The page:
(Bloomberg) -- In a departure from recent news of hotel closings in New York City, one beloved spot is getting a new lease on life.

The NoMad, a 168-room hotel whose ambitious restaurant and bar spaces helped usher in a renaissance for the formerly fading Garment District neighborhood around it in 2012, is set to reopen in summer 2022 as the Ned, a Soho House-operated hotel and members club best known for its gigantic flagship in London. It will mark the second location for the Ned brand, and one of a dozen new projects planned for its parent company, Membership Collective Group Inc., in the year ahead.

In March 2021, a year into the pandemic, the NoMad closed suddenly “for renovations,” as a letter to staff put it. Later, the hotel’s website was updated with a sorrowful statement declaring “the end of an era.” It wasn’t the only trendy hotel to fall victim to the pandemic: The Times Square Edition was another casualty, and there are no signs yet that the currently shuttered Gramercy Park Hotel or its iconic Rose Bar will ever return.

The new iteration of the building will likely be far more than a “renovation.” According to an MCG spokesperson, “The Ned NoMad will honor the original architectural features,” but “the main member and public spaces will be completely refurbished with interiors designed by the Soho House design team.” 

The shift signals a resolution for the years-long legal battles between Andrew Zobler, who operated the NoMad under his hospitality company Sydell Group, and billionaire Rob Burkle, his primary investor. (Both Burkle and Zobler have previously partnered with Soho House Chief Executive Officer Nick Jones, and Zobler is a partner in the London location of the Ned.) Quarrels between the two had nearly sent the NoMad to bankruptcy auction in 2019; now, MCG says, “Sydell has fully exited its ownership from the former NoMad site.”

Already out before the changeover was announced was Daniel Humm, the famed chef who runs Eleven Madison Park and who for many years ran the NoMad’s main restaurant.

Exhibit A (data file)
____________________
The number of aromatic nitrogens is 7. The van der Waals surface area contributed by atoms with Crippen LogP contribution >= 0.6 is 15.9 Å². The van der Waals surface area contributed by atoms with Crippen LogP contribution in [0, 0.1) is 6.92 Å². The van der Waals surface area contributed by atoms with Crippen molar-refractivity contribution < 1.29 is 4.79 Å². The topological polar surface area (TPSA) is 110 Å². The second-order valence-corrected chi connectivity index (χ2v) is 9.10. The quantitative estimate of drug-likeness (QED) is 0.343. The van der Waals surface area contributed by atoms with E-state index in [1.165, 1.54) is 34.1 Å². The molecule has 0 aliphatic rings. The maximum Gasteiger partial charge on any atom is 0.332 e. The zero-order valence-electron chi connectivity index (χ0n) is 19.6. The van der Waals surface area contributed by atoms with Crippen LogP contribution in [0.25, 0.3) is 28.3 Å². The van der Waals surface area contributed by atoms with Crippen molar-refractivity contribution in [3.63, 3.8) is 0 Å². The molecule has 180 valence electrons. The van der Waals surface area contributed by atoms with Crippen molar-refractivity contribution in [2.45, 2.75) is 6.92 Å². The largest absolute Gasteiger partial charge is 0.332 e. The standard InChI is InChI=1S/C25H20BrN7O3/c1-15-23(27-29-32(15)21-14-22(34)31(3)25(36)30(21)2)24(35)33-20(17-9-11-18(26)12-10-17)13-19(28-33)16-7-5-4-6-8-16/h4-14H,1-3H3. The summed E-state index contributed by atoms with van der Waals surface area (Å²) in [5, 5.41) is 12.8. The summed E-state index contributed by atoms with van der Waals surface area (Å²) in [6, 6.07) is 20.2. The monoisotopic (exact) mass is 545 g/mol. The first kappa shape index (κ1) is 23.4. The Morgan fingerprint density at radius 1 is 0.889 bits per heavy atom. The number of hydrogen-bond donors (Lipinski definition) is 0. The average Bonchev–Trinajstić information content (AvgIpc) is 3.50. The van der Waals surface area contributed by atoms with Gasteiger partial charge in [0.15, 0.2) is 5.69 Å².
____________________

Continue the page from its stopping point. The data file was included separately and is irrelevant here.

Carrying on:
The Ned will have 167 rooms—one fewer than its predecessor—along with a public bar and restaurant, and several members-only spaces. Early renderings show a style that is more dramatic and colorful that the old aesthetic, graduating the look from bohemian to decadent. “The team who launched the Ned in London are behind the project, and the club will have the same design DNA,” said the spokesperson.

By the time the Ned opens, it will be in the literal shadow of the 45-story Ritz-Carlton NoMad, also opening in 2022 just across the street. In the back half of the year that property will introduce food and beverage concepts from José Andrés, including outposts of his Michelin-starred Bazaar and Zaytinya concepts as well as a rooftop bar—where “sea air” margaritas will come with dramatic Empire State Building views. While the old NoMad had stunning rooftop terraces flanking historic cupolas, they were generally reserved for private use; MCG’s spokesperson indicated that they will likely remain that way and become part of a rooftop bar and terrace restaurant accessible only to “Ned’s Club” members.

Taken together, the two new hotels will represent a real coming-of-age for a neighborhood that in 2012 was still up-and-coming. And just in time, too, with New York proving the most in-demand destination in the U.S. for both domestic and international visitors, a trend that will likely continue far beyond the upcoming holiday season.

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